UPDATE: 100,000 Pages!

Greetings, all,

The Alaska Digital Newspaper Project has reached an important milestone!
We completed production for the 2016-2018 cycle. As of this week, Alaska has compiled over 100,000 pages of newspaper metadata.

None of this would have been possible without our Newspaper Advisory Committee:

  • Chris Allan, Historian of the Gates of the Arctic National Park and Preserve, National Park Service, Fairbanks.
  • Jo Antonson, Alaska State Historian of the Office of History and Archaelogy, Anchorage.
  • Michael Blackwell, Consulting Geological Engineer and historical researcher from the Gastineau Historical Society, Juneau.
  • Christie Burke, Archivist at the Tuzzy Consortium Library, Utqiagvik (formerly Barrow).
  • Michael Carey, Editorial Columnist and former editorial page editor for the Alaska Dispatch News (formerly the Anchorage Daily News).
  • James Brooks, State Reporter for the Juneau Empire, Juneau.
  • Esther Ilusik, Southwest Region Schools Director of Yup’ik Studies, Dillingham.
  • Rebecca Moorman, Head of Technical Services at the University of Alaska, Anchorage Consortium Library.
  • David Noon, Associate Professor of History, University of Alaska Southeast.
  • Barbara Thompson, Second Vice Chair of the Alaska State Board of Education.
  • Marjorie Thompson, Digital Photographic Services Manager, Rasmuson Library, University of Alaska, Fairbanks.
  • Jennifer Ward, MLIS, Associate Professor of Library and Information Science, Outreach Services Librarian, Egan Library.

What Happens Next:

Although we have reached our 100,000 page goal, production continues on the AK National Digital Newspaper Program (aka Alaska’s Digital Newspaper Project) so we can complete the last batch of the Nome Nugget up to 1923. That will give Alaska over 103,000 pages on Chronicling America.

We are in the process of re-shooting the Nome Nugget from 1913-1924. Since we found the microfilm in poor condition, we are replacing it using print volumes on hand. The print volumes originally came to the State Library via the Library of Congress.

We applied for another cycle and expect to hear back from the National Endowment for the Humanities regarding funding for the 2018-2020 cycle in August.

Newspaper titles from the last 6 batches submitted will soon be steadily appearing on Chronicling America. Titles from the last 6 batches currently pending approval:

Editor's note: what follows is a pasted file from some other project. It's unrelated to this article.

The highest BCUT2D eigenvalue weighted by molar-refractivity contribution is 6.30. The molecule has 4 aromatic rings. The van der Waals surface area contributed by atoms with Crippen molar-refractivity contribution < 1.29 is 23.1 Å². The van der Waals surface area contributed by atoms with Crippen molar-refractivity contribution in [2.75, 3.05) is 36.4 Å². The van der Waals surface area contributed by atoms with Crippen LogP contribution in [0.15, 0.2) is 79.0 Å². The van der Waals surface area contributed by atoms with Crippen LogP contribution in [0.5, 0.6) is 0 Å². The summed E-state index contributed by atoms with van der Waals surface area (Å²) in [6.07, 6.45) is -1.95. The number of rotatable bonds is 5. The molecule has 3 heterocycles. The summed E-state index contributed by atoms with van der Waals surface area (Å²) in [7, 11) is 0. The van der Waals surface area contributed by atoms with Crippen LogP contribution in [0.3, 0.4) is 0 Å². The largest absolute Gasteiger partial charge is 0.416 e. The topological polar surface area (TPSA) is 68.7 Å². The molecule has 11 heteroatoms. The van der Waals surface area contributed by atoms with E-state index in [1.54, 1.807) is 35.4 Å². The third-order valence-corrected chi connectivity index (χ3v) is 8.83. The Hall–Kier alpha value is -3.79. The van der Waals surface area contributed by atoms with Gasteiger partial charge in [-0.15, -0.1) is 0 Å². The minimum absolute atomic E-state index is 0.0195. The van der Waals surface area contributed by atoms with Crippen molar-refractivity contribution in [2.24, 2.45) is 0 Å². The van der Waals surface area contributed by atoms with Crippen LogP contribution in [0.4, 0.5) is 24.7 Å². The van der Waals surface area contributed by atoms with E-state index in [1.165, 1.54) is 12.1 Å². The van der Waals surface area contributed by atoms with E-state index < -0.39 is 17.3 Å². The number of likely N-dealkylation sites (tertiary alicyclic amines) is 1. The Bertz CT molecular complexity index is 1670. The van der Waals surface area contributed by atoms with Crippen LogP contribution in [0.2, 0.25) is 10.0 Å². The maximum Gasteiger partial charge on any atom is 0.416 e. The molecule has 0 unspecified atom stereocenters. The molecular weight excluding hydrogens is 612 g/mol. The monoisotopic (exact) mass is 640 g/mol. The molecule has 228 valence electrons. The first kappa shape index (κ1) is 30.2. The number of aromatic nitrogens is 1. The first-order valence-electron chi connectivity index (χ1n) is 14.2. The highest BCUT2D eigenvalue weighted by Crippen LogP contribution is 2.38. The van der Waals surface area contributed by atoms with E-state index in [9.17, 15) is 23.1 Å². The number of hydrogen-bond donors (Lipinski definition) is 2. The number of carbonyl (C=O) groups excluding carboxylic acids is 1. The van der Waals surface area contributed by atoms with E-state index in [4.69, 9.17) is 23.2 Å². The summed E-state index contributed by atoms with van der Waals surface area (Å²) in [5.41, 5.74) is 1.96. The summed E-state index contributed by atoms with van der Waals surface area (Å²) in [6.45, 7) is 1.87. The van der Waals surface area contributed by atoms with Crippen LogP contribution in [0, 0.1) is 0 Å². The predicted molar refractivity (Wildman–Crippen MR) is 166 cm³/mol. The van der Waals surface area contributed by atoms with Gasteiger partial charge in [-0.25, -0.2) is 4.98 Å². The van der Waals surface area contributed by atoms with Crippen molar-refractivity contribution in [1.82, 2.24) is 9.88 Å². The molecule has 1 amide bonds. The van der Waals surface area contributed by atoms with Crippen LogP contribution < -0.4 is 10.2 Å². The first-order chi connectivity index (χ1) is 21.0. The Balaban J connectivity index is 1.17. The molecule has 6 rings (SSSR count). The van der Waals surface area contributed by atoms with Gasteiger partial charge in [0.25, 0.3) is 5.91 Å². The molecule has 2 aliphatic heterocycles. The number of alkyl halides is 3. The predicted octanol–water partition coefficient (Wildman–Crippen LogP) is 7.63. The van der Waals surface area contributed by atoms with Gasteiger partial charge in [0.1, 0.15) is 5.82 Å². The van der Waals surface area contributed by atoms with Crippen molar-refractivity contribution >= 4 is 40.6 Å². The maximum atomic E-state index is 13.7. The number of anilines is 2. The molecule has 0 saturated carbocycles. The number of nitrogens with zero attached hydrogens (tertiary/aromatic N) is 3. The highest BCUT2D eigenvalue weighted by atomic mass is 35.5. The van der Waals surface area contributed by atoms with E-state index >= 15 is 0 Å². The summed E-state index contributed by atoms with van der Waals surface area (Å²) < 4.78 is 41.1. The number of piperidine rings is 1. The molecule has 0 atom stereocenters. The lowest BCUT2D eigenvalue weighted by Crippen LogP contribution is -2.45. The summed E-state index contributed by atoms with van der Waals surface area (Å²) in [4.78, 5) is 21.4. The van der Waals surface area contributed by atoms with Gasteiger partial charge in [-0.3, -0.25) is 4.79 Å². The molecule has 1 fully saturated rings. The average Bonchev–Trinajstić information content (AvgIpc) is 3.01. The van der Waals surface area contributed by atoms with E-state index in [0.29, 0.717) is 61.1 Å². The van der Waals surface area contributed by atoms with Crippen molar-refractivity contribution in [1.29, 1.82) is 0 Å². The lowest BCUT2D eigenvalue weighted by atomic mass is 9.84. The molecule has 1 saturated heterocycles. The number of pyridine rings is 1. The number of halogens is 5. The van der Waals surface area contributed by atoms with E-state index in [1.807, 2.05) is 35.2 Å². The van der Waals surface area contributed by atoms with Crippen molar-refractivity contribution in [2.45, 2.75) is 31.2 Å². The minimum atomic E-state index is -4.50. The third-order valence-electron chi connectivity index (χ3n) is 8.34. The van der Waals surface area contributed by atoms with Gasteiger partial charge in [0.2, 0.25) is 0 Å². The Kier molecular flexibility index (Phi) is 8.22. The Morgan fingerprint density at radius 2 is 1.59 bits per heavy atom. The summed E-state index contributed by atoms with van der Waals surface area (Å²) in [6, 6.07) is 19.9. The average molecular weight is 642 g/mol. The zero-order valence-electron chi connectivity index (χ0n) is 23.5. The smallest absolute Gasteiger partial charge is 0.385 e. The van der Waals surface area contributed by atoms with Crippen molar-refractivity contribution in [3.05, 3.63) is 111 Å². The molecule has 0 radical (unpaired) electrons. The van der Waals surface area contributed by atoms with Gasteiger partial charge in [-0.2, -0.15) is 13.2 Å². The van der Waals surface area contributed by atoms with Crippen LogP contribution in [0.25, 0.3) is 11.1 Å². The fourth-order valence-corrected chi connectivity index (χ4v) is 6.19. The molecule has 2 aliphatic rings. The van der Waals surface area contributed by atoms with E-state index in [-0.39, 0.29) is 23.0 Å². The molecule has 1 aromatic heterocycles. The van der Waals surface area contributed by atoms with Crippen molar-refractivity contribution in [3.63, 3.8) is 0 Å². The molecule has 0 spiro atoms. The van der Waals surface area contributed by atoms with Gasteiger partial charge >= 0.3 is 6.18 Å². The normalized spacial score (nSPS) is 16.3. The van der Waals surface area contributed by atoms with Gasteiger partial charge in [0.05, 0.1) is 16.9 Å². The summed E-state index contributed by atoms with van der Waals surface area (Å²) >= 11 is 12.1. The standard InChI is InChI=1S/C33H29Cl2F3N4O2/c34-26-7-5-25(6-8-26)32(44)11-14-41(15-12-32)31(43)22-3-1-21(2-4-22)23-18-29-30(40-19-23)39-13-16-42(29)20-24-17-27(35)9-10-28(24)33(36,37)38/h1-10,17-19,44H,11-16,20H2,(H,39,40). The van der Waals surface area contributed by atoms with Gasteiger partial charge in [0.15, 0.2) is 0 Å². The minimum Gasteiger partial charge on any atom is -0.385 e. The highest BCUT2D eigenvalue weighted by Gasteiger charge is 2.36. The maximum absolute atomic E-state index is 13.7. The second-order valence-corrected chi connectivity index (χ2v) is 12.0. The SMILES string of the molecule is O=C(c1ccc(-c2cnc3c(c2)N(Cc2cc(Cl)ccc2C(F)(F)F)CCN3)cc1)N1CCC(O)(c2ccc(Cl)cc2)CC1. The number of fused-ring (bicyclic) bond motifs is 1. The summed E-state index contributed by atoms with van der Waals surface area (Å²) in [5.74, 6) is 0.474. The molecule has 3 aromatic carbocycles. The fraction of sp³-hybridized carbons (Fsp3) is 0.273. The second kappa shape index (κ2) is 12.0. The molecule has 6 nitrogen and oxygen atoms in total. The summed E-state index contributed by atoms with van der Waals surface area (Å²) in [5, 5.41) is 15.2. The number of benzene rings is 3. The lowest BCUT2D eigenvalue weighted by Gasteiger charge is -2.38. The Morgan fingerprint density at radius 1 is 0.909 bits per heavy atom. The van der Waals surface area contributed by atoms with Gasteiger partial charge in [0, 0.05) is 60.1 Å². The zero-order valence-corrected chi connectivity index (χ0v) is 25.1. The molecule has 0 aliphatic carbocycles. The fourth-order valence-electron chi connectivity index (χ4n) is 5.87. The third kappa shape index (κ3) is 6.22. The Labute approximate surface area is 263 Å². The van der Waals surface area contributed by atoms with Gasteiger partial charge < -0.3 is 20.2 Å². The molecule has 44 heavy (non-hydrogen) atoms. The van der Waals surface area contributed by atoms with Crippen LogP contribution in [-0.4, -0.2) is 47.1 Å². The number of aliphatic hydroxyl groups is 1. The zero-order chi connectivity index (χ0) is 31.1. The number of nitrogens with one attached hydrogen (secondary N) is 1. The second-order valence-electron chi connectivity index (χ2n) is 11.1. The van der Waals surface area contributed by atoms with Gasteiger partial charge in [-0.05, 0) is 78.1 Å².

• Nome Nugget (and its many title variations)
  • Daily Morning Alaskan (Skagway)
  • Seward Gateway
  • Cordova Daily Times
  • The Alaska Citizen (Fairbanks)

To see titles currently available online, visit the Alaska Newspapers page on Chronicling America

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Greetings from the Alaska Anthropological Association Conference!

AAA PosterLast week, National Digital Newspaper Program (NDNP) director Anastasia Tarmann and project coordinator Janey Thompson attended the 45th Annual Meeting of the Alaska Anthropological Association in Anchorage to spread the word about historic Alaska newspapers and progress on the project.

In addition to a poster, we prepared brochures that provided a brief overview of the project, a Chronicling America demonstration on a laptop computer, and unique microfilm bookmarks.

While talking to scholars at the table, many shared their experiences using Chronicling America to assist in their research, one of whom used the site to study changes in brand logos in advertisements over time. Additionally, a few attendees shared titles that we should consider adding to the project and offered to serve on the title selection committee.

In addition to “tabling”, we each had the opportunity to attend lectures given by conference attendees. These presentations of their papers related to the archaeology and anthropology of Alaska, with topics ranging from language revitalization, to museum exhibit design, to the excavation of hearth sites, to the affects of global warming on historic anthropological landmarks.

The Alaska Anthropological Association annual meeting gave us an opportunity to see what researchers and scholars throughout Alaska are studying, and how best our newspaper resources can assist them. Many thanks to all those who made the annual meeting possible!

AAA Conference

Parts of a Newspaper: The Front Page

In this installment of the Parts of a Newspaper series, we’ll be looking at the part most central- the front page! Contributing to this post was city reporter for the Juneau Empire, Gregory Philson, who helped shed light on differences between century-old front pages to those of today.